Sleep tight.

• • •

Loving And Liking

An astonishingly lucid essay by Jonathan Franzen on how constantly ‘liking’ odd bits on social networks can never amount to — and is probably even incompatible with — loving someone. Worth reading while  waiting for his new book.

We star in our own movies, we photograph ourselves incessantly, we click the mouse and a machine confirms our sense of mastery. And, since our technology is really just an extension of ourselves, we don’t have to have contempt for its manipulability in the way we might with actual people. It’s all one big endless loop. We like the mirror and the mirror likes us. To friend a person is merely to include the person in our private hall of flattering mirrors.

And:

We can all handle being disliked now and then, because there’s such an infinitely big pool of potential likers. But to expose your whole self, not just the likable surface, and to have it rejected, can be catastrophically painful. The prospect of pain generally, the pain of loss, of breakup, of death, is what makes it so tempting to avoid love and stay safely in the world of liking.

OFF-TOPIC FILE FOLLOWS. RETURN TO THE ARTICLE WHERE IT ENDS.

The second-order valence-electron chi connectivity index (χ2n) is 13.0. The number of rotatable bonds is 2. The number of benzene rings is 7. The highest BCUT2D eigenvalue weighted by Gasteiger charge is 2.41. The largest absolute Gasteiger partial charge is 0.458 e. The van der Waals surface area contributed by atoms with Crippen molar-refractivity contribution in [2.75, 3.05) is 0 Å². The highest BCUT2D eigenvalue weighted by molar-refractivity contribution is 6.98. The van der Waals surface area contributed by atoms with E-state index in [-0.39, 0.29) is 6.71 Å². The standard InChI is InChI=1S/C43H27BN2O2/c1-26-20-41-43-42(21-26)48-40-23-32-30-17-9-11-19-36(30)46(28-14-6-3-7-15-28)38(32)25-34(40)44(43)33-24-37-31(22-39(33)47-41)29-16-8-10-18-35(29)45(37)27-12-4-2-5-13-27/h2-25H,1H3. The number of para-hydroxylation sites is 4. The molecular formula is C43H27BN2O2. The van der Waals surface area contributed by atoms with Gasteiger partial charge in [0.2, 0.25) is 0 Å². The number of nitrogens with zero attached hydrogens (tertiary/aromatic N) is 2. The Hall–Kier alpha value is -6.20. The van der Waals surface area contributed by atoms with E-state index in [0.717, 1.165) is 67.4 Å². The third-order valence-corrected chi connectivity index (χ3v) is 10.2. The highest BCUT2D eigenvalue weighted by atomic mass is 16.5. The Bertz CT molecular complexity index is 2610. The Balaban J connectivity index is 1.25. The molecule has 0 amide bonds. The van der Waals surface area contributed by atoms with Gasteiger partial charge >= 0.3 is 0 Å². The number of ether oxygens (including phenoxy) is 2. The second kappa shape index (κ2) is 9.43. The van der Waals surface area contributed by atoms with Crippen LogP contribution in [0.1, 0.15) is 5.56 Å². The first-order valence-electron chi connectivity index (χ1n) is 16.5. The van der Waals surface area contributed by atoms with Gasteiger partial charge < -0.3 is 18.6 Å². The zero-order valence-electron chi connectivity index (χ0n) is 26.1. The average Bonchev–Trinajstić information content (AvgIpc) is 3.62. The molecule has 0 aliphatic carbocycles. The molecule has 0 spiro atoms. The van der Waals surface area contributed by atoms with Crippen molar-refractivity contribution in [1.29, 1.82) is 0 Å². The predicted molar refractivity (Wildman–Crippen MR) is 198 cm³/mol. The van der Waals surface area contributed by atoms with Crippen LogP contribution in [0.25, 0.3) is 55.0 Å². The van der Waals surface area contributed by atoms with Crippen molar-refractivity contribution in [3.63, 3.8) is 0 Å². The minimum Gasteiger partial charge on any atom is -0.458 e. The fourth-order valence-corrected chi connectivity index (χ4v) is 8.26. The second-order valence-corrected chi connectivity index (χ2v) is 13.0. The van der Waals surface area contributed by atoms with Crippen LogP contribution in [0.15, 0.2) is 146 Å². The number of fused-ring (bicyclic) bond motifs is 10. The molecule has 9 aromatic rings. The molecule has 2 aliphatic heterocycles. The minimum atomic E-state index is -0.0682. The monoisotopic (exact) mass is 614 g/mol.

(And yes, I am fully aware of the irony of publishing this very post all over the internet; I hope that, should you click that ‘Like’ button, you too will be aware of it.)

• • •

Tell Me a Story

Close your eyes and listen to the music. Imagine yourself by the water: there is soon a story unfolding in your mind.

When the music is over, tell me the story of the water.

 

 

• • •

The Life She Thought She Wanted

To her mother, it must have looked as though she could do anything she wanted to do. She could move from one end of the country to another, change her name, live on her own, sleep with whoever she wanted to without marrying them, drink tea at the Ritz, make babies disappear overnight, probably bringing them back again, if she felt like it. And it was true, she could. But it seemed to her that to take advantage of all these opportunities, she had to turn something off inside her. She had to pretend that nothing mattered, as long as she got the life she thought she wanted.